Royals sign four veteran players to Minor League contracts
After the James Shields and Wade Davis trade, the Kansas City Royals signed four veteran players to Minor League deals. Left-handed reliever George Sherrill and right-handed reliever Dan Wheeler, along with outfielders Willy Taveras and Xavier Nady should get Major League spring training invites.
Sherrill, 35, has nine years of Major League experience with the Mariners, Orioles, Dodgers and Braves. Sherrill has a career 3.77 ERA, appearing in 442 games over 324.1 innings pitched, all in relief. Sherrill spent most of his career as a left-handed specialist, but he has 56 career saves, most of them in 2008-2009. He’s fared well against lefties, who only have a .186/.245/.285 line with a 4.84 SO/BB ratio. He’s more pedestrian against righties, who have a .273/.380/.418 line with a 1.01 SO/BB ratio.
With Tim Collins the only current left-handed reliever locked in the Royals bullpen, Sherrill could fit in as a lefty specialist. He’ll have to join the 40-man roster and beat out candidates such as Donnie Joseph, Justin Marks, Everett Teaford and Francisley Bueno. Sherrill is recovering from Tommy John surgery and it’s likely he will spend most if not all the 2013 season in AAA Omaha.
Wheeler, 35, has 13 years of Major League experience with the Rays, Mets, Astros, Red Sox and Indians. Wheeler has a career 3.98 ERA, appearing in 589 games over 640.2 pitched with nine career starts. He fares well against righties, who have a .216/.267/.366 line with a 4.04 SO/BB ratio. He’s not as good against lefties, who have a .281/.347/.499 line, and a 1.70 SO/BB ratio.
Being a right-handed reliever, Wheeler has plenty of competition, with righties Louis Coleman, Aaron Crow, Kevin Herrera and Nate Adcock, among others. Like Sherrill, Wheeler will have to join the 40-man roster to have a shot with the big club. Barring injuries or poor performance by someone in the bullpen, Wheeler will likely be on Omaha’s roster as a reliever.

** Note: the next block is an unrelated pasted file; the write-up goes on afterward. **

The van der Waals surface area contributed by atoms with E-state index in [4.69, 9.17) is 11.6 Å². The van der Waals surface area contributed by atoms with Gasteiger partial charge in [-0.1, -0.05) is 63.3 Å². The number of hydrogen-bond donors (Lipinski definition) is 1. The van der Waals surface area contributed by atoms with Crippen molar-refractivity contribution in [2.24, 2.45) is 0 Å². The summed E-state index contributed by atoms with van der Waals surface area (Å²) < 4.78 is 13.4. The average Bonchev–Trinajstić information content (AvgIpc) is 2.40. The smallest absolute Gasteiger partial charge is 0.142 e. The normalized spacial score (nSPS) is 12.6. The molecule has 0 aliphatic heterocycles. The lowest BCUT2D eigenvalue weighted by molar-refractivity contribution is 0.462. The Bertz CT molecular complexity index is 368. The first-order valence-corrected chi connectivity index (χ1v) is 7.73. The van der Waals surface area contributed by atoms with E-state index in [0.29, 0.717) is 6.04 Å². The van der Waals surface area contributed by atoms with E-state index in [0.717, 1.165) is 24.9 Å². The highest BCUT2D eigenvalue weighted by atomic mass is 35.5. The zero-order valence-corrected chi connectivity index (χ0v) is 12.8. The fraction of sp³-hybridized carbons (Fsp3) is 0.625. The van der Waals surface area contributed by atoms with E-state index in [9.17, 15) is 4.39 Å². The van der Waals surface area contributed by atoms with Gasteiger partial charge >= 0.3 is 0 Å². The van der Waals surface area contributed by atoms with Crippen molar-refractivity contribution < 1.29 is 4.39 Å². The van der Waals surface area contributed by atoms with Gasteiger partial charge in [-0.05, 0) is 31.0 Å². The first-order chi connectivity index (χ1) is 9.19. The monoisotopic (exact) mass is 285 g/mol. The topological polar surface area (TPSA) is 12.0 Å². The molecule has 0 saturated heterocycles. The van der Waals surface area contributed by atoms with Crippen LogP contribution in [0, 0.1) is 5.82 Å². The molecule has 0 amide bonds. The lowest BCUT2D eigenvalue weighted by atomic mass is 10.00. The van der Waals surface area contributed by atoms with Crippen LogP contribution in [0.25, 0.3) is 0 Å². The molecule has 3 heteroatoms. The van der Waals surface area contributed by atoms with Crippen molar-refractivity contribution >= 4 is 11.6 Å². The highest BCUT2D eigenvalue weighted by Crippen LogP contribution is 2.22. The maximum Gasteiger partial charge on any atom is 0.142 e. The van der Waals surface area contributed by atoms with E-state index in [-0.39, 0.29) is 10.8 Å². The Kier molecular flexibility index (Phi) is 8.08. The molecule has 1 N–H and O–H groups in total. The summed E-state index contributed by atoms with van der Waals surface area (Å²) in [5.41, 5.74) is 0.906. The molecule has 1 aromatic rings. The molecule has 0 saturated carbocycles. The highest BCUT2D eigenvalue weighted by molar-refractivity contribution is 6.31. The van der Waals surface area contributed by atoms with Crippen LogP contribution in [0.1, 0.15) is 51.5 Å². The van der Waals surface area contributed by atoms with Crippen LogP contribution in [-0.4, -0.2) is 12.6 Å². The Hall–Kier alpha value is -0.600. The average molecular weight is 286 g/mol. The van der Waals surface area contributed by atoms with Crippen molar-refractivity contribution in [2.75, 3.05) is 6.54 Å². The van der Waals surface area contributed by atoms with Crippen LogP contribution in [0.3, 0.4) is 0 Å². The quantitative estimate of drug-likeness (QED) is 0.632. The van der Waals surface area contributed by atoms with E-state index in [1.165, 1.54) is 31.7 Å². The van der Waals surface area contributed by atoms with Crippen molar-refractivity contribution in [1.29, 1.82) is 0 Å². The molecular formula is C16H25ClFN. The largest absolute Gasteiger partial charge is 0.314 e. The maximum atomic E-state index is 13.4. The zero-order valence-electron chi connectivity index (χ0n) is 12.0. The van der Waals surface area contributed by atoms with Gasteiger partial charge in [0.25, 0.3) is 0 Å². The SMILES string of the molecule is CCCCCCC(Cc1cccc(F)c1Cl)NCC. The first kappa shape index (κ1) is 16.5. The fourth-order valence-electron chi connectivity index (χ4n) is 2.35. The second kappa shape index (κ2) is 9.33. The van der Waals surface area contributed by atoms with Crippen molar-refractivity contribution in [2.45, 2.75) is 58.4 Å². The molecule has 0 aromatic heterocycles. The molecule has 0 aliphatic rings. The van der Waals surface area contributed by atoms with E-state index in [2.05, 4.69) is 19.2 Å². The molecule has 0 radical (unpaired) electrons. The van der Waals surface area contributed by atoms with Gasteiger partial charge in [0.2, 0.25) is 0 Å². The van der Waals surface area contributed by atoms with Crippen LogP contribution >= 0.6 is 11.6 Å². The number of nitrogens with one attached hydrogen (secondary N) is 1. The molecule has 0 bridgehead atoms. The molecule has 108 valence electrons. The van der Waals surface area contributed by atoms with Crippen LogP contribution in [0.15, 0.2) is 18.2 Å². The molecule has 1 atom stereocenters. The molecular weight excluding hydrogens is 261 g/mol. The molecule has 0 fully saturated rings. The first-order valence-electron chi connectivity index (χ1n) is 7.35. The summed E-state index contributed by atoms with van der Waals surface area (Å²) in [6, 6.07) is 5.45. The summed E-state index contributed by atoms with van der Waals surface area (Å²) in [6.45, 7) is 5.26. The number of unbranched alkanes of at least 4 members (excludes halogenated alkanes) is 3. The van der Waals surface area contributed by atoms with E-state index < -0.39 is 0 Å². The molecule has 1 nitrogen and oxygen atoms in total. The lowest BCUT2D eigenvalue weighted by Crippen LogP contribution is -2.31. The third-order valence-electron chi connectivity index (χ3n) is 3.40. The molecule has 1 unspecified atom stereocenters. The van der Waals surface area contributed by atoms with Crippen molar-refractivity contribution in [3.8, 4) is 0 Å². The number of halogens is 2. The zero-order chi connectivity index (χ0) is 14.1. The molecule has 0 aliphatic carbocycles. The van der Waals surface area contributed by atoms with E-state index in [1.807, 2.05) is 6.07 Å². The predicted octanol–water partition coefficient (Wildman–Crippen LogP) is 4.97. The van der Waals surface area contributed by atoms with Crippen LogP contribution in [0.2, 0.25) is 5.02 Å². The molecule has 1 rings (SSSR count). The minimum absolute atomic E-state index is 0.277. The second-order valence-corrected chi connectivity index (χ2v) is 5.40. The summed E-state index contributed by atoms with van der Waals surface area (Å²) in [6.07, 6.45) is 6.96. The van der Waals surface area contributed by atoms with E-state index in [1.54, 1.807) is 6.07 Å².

The right-handed hitting Taveras, who will be 31 this Christmas, has seven years of Major League experience with the Astros, Rockies, Reds and Nationals. He’s appeared in 670 games with a .274/.320/.327 line, but 2010 was his last time in the Majors. He’s played most of his career in center field.
Speed and base running are his assets with 195 career stolen bases and a league leading 68 stolen bases in 2008 with the Rockies. However, he doesn’t draw many walks and with 71 doubles and eight home runs over his career, Taveras doesn’t hit for power.
With five outfielders on the Royals 40-man roster (Lorenzo Cain, Jarrod Dyson, Jeff Francoeur, Alex Gordon and David Lough), Taveras has a remote chance to make the Major League roster. He’s at least three years older than the other outfielders, Dyson is a faster runner and the rest have more power over Taveras. Gordon has the job in left, Cain is in center and even though Francoeur was horrible in right field, he’ll have every chance to keep his job. And if he doesn’t, there’s always Dyson and Lough to take Francoeur’s place.
The right-handed hitting Nady, 34, has 11 years of Major League experience with the Padres, Mets, Pirates, Yankees, Cubs, Diamondbacks, Nationals and Giants. He’s appeared in 939 games with a .270/.324/.432 line. His high water mark was in 2008, with a .305/.357/.510 line with 97 RBI, 37 doubles and 25 home runs. But the last couple of seasons, he’s been a bench player/pinch hitter.
At 34, Nady’s best days are behind him. He’s got the potential to hit for power, but he’s not an everyday player. Like Taveras, Nady is a long shot to make the Major League club and he’s likely a part of Omaha’s roster if he stays with the Royals organization.
Interesting note: Nady isn’t the only Xavier in Royals history. Xavier Dixon played 50 games in the Royals Minor League system in 1974 before playing three more seasons of independent league baseball and retiring in 1977.
A few years ago, these journeyman players would be in the mix for a spot on the Major League roster. But barring injuries or other circumstances, they’re playing for the Storm Chasers next season, or on another Major League team.